April 10, 2014
The complex biology of myostatin inhibition
Most adult humans achieve peak muscle mass sometime during their early 40s. After that point, a gradual deterioration begins. The progressive loss of skeletal muscle mass that accompanies aging (sarcopenia) and disease (cachexia) can impair muscle performance, physical function and whole-body metabolism. The declines in physical function and mobility associated with sarcopenia and cachexia can lead to falls, loss of independence, institutionalization and even death. Given the severity of these outcomes, current research seeks to gain a better understanding of the biology of sarcopenia and cachexia and initiate development of therapeutic interventions to prevent, slow or reverse their progression.
The biological mechanisms underlying sarcopenia and cachexia are not well-understood. But researchers have established that multiple factors play a role, including age-associated hormone changes, sex steroids, physical inactivity, inflammation, and comorbid conditions such as heart failure, cancer and diabetes.
"Without question, exercise is the most powerful intervention to address muscle loss, whether it occurs in the context of advancing age or debilitating chronic or acute diseases," explains Nathan K. LeBrasseur, Ph.D., of the Department of Physical Medicine and Rehabilitation at Mayo Clinic in Rochester, Minn. "However, researchers are also searching for pharmacological therapies to help improve skeletal muscle mass among people who are bedbound or unable to exercise for other reasons."
The discovery that the growth and differentiation factor-8 (GDF-8), also known as myostatin, functions as a potent negative regulator of muscle growth has led to the exploration of whether it can serve as a mediator of sarcopenia or cachexia and as a therapeutic target. Researchers have observed that deletion and loss of function mutations in myostatin cause an increase in the number of skeletal muscle fibers (skeletal muscle hyperplasia) and an increase in the size of skeletal muscle fibers (hypertrophy). These observations have led to the hypothesis that myostatin inhibition could serve as a means to attenuate or reverse skeletal muscle mass loss in patients affected by sarcopenia, cachexia and genetic disorders such as muscular dystrophy.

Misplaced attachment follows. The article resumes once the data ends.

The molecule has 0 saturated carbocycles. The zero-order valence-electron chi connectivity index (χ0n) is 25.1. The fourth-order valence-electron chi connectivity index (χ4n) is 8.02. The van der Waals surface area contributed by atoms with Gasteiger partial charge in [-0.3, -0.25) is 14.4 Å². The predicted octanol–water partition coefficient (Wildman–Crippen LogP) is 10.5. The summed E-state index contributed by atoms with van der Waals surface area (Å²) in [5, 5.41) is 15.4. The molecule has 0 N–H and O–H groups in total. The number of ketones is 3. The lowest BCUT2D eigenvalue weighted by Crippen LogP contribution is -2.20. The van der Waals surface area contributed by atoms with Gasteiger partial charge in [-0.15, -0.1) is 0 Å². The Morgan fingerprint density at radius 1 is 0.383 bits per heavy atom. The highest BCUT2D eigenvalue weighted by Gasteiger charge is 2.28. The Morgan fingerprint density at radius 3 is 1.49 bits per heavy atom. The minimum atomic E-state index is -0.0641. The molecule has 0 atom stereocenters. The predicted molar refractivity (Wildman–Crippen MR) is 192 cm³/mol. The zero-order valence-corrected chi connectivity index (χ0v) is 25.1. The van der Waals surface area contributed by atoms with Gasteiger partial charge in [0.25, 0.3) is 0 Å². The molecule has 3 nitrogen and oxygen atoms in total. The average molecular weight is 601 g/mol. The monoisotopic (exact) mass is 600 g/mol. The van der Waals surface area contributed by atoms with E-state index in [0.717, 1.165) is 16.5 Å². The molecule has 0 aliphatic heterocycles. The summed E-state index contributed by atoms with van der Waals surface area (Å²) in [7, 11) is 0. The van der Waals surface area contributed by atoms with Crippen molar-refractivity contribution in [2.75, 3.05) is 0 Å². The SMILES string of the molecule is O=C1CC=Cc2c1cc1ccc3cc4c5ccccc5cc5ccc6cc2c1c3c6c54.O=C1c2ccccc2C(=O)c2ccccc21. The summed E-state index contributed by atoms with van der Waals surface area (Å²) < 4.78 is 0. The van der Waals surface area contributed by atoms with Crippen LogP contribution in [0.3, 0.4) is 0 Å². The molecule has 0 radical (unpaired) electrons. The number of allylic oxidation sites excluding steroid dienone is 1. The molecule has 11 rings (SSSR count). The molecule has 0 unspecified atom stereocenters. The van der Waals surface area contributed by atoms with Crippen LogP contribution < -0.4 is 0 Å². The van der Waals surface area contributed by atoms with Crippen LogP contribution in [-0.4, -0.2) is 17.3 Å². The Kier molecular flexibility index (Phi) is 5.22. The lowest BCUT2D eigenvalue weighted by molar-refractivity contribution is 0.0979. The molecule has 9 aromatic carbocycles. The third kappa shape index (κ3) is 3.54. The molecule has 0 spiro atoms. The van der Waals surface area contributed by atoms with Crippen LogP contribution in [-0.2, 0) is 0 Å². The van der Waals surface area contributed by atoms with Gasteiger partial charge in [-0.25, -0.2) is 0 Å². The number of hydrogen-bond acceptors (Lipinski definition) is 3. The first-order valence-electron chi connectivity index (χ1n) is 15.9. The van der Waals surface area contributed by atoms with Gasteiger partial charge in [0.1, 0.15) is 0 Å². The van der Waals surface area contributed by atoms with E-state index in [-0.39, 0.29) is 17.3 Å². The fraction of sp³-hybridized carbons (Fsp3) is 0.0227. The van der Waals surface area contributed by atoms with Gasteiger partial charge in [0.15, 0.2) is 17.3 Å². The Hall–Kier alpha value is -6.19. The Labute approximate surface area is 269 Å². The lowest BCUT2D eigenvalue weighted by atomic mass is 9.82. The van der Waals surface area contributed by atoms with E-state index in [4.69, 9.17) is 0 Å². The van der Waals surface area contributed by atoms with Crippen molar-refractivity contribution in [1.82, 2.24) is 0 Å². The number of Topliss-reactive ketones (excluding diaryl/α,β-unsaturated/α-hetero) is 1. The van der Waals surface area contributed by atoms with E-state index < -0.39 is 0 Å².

Measurement of myostatin abundance is difficult, and the fact that this measurement may or may not reflect its activity further complicates the picture. "Recent research has yielded disparate findings about the relationship between age and the abundance or activity of myostatin, and about whether myostatin is a primary driver in sarcopenia," says Dr. LeBrasseur. "More-advanced techniques to quantify the mature (biologically active) and inactive forms of this factor will need to be developed before we can draw clear conclusions about myostatin's true role in sarcopenia."
Dr. LeBrasseur and colleagues are currently developing the methodology to precisely measure myostatin, and they have started analyzing the data obtained from testing in 240 subjects.
Exploring myostatin's therapeutic potential
It's true that myostatin's expression and activity patterns during aging are incompletely understood. However, recent research has highlighted several characteristics that make it a promising therapeutic target for sarcopenia:
- Myostatin inhibition, even partial reductions, increases muscle mass in adult and older mammals.
- Myostatin's effects are highly specific to muscle mass.
- Disrupting myostatin signaling may also positively affect multiple other age-associated changes, including increased bone mineral density, improved cardiac ejection fraction, and resistance to diet-induced obesity, dyslipidemia, atherogenesis, hepatic steatosis and inflammation.
- Myostatin is a highly druggable protein because it is secreted and accessible in the circulation.
Researchers are investigating the use of antibodies, propeptides, interacting proteins and soluble decoy receptors to inhibit myostatin activity. "Several studies offer evidence that while multiple strategies do inhibit myostatin, their safety, specificity and effectiveness differ," explains Dr. LeBrasseur. Studies in mice and humans using a soluble decoy receptor of myostatin as an anabolic intervention, for example, have demonstrated some negative side effects.
Dr. LeBrasseur notes that while these and other studies have provided promising results, future research needs to establish the optimal way to inhibit myostatin and safely increase muscle mass.
For more information
White TA, et al. Myostatin and sarcopenia: Opportunities and challenges — A mini-review. Gerontology. In press.
Points to remember
- Myostatin regulates muscle development and postnatal growth.
- Inhibition of myostatin in adult and older animals significantly increases muscle mass and improves muscle performance and metabolism.
- These effects, along with the relative exclusivity of myostatin to muscle and the effects of its targeted inhibition on muscle, make it a promising drug target for sarcopenia.
- More research is needed to determine the best means by which to disrupt the activity of myostatin and related factors to safely increase muscle mass.